Everything is customisable through Logitech’s G Hub software, including button reassignment, separate profiles for different games, and finer lift-off height adjustment than the first Superlight. With no dedicated DPI button on the mouse itself you’ll also need to head here to tweak the sensitivity. New for this generation is a match your mouse feature, which measures your old mouse’s sensitivity and calibrates the Superlight 2 accordingly. It only takes a a few minutes and seems worth it if you’ve gotten used to a rival brand’s mouse – we didn’t notice much difference because we were coming from an original Superlight.

Logitech says battery is good for up to 95 hours of gaming at the standard 1000Hz polling rate – 25 hours more than the original Superlight could manage. You’ll get roughly six hours less if you set the button switches purely to optical clicks, but either way you’re looking at a full week’s worth of daily desktop use, plus some significant game time before you’ll need to plug in. At 2000Hz polling it’s more like 60 hours total, which is still enough to survive a weekend’s heavy play.

Performance: need for speed

The original Superlight was a favourite among esports pros, so it stands to reason the sequel needs to be accurate, responsive and with zero connectivity concerns. In our testing, the Superlight 2 passed with flying colours. Clicks were instantaneous, cursor tracking was excellent even at higher DPI settings, and there never a hint of wireless lag or dropouts.

Three grams doesn’t sound like a lot, but we found the new Superlight was easier to flick than the outgoing one, with less surface friction. There’s so little weight to shift around your desk that even moderate sensitivity settings can feel high at first, but there was none of the adjustment period we’ve experienced when swapping to other mice.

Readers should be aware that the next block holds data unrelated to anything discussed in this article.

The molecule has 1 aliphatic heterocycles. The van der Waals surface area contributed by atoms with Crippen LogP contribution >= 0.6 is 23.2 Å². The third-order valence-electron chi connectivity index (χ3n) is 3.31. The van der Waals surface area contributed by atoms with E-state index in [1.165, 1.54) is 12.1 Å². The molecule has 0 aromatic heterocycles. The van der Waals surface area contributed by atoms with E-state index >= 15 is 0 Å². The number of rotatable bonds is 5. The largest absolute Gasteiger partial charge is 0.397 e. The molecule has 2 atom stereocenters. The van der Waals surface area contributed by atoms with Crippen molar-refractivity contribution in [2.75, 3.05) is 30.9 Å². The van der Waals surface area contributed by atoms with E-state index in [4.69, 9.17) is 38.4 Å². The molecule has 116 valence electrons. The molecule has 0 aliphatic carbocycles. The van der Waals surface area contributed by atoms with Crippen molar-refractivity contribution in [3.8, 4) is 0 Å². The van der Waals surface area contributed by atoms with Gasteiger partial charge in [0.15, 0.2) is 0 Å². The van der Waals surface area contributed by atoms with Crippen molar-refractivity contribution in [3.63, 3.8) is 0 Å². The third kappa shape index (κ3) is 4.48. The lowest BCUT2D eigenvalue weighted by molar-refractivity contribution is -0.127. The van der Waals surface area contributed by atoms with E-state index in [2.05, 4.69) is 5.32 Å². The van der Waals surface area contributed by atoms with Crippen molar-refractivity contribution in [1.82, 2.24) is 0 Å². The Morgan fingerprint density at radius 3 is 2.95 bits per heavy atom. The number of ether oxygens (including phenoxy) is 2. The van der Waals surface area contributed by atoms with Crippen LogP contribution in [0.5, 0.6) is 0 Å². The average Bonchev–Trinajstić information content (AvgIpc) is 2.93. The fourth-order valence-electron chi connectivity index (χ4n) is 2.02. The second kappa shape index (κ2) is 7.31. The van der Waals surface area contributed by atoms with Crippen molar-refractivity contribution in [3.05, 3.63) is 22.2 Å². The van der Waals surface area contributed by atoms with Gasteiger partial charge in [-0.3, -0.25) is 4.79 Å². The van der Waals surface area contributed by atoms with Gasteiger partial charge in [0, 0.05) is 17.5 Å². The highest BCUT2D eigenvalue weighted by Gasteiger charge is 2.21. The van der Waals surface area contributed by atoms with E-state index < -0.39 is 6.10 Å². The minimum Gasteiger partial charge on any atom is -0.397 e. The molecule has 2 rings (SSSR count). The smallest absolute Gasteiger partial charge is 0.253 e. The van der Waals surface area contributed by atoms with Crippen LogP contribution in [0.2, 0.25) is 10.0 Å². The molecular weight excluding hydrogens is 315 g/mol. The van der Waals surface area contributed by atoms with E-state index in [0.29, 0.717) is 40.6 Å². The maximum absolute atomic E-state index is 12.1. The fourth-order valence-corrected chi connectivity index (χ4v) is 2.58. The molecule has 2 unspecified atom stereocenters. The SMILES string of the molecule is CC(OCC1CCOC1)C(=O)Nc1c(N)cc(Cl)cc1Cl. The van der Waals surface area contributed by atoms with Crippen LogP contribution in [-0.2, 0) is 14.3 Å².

You’ll feel right at home if you use every inch of your mousemat while gaming. Testing in Doom Eternal, which favours twitch response movements, we could make big sweeping gestures and still hit our demonic targets. The same could be said of several top-tier gaming mice, of course, but the reliability and consistency shown here is sure to go down well with the competitive crowd.

Logitech G Pro X Superlight 2 verdict

Logitech Pro X Superlight 2 review verdict

The original Superlight was already an excellent mouse, so Logitech has been careful not to mix up the formula too heavily for the sequel. The uprated sensor and hybrid switches will please serious gamers, as will the lighter weight. Everyone else can appreciate the switch to USB-C charging and extended battery life.

Mice shapes are subjective, of course, and not everyone will gel with the Superlight 2’s grip style. There are rivals out there that are even lighter still, too – but few are as well-rounded as this. If you appreciate the straightforward approach, and can live without extra DPI buttons or RGB lights, this is a fantastic addition to any desktop, whether you’re a competitive player or not.

Stuff Says…

Score: 5/5

Upgrades an already stellar gaming mouse with faster reactions and welcome quality of life changes. If it suits your grip style, the G Pro X Superlight 2 is a superb performer.


Fantastic tracking and responsive buttons

Super light, but close enough to first-gen model for seamless upgrading

Long battery life and USB-C charging


Shape/grip style not to all tastes

No dedicated DPI switch

Profile image of Tom Morgan-Freelander Tom Morgan-Freelander Deputy Editor


A tech addict from about the age of three (seriously, he's got the VHS tapes to prove it), Tom's been writing about gadgets, games and everything in between for the past decade, with a slight diversion into the world of automotive in between. As Deputy Editor, Tom keeps the website ticking along, jam-packed with the hottest gadget news and reviews.  When he's not on the road attending launch events, you can usually find him scouring the web for the latest news, to feed Stuff readers' insatiable appetite for tech.

Areas of expertise

Smartphones/tablets/computing, cameras, home cinema, automotive, virtual reality, gaming